TED is one of my favourite sources of inspiration. TED takes my mind off the smell of piss during my many journeys from Manchester to London on Virgin Trains. TED joins me in the bath at the end of a long hard day at work when I feel I’ve just not taken enough out of the day. Much to my girlfriend’s annoyance TED even comes to bed with me some nights when I needs something other than 5Live to drift off to.
Until recently my favourite ever TED talk was J.J. Abrams’ Mystery Box, which I beg you all to watch at sometime. Whether you are a fan of Lost or not you can't fail to be gripped by his explanation of the value of the untouched and unseen contents of the cellophane wrapped box he holds in his hand.
Laurie Anderson famously once said ‘Writing about music is like dancing about architecture’, which is why Benjamin Zander’s talk on why ‘we all love classical music, we just don’t know it yet’ is so special and has, for now, become my favourite TED talk.
By it’s very nature the idea of musicians taking one sound, putting it next to another and creating something quite beautiful and unique is an abstract concept. As a result a majority of the writing about music that does fill the pages of magazines and blogs usually falls into the ‘This is really good’ or ‘This is really crap’ camp.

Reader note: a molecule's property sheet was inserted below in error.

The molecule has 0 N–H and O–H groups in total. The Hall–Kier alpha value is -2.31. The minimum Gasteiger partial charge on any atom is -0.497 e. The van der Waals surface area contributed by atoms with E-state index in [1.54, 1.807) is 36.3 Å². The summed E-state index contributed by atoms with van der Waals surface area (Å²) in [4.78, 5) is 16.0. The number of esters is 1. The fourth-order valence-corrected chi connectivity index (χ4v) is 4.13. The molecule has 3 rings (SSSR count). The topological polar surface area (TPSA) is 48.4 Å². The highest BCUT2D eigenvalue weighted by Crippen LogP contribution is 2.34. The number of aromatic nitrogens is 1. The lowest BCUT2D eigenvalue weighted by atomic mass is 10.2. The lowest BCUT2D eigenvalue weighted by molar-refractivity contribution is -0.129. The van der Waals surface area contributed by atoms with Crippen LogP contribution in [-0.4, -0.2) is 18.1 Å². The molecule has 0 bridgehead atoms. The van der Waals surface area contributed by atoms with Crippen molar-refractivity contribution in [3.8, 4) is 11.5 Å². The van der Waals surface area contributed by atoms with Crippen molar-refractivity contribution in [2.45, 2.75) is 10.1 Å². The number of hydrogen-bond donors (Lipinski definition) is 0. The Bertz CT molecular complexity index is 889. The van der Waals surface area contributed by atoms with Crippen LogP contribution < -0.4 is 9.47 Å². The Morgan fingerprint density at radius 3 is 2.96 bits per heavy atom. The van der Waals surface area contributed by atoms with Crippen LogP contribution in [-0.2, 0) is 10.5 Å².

As a talented conductor and genius storyteller Benjamin must have been taught architecture by Gene Kelly. He dances through the structure of his 20 minute talk with so much humour, passion and melancholy you’ll feel like you’ve waltzed around the cities of Rome, Vienna and Disneyland in one session. “The Job of the ‘B’ is to make the ‘C’ sound sad” he explains and as he gently hits the ‘B’ then the ‘C’ the audience erupt as if they were hearing music for the very first time.
As someone who tries to inspire a team on a regular basis Benjamin hits a resonant chord with me towards the end as he explains how he sees his position within the orchestra, and life in general:
“The conductor of an orchestra doesn’t make a sound, he depends on his power to make other people powerful. My job is to awaken possibility in other people. If their eyes are shining you know you’re doing it.”
And from that high, the high of a ‘B’, Benjamin wraps the whole thing up with one giant ‘C’, which I won’t give away here. Needless to say his parallels between the power of music and the power of the spoken word left me more inspired than ever... or as he'd put it 'Shiney eyes'.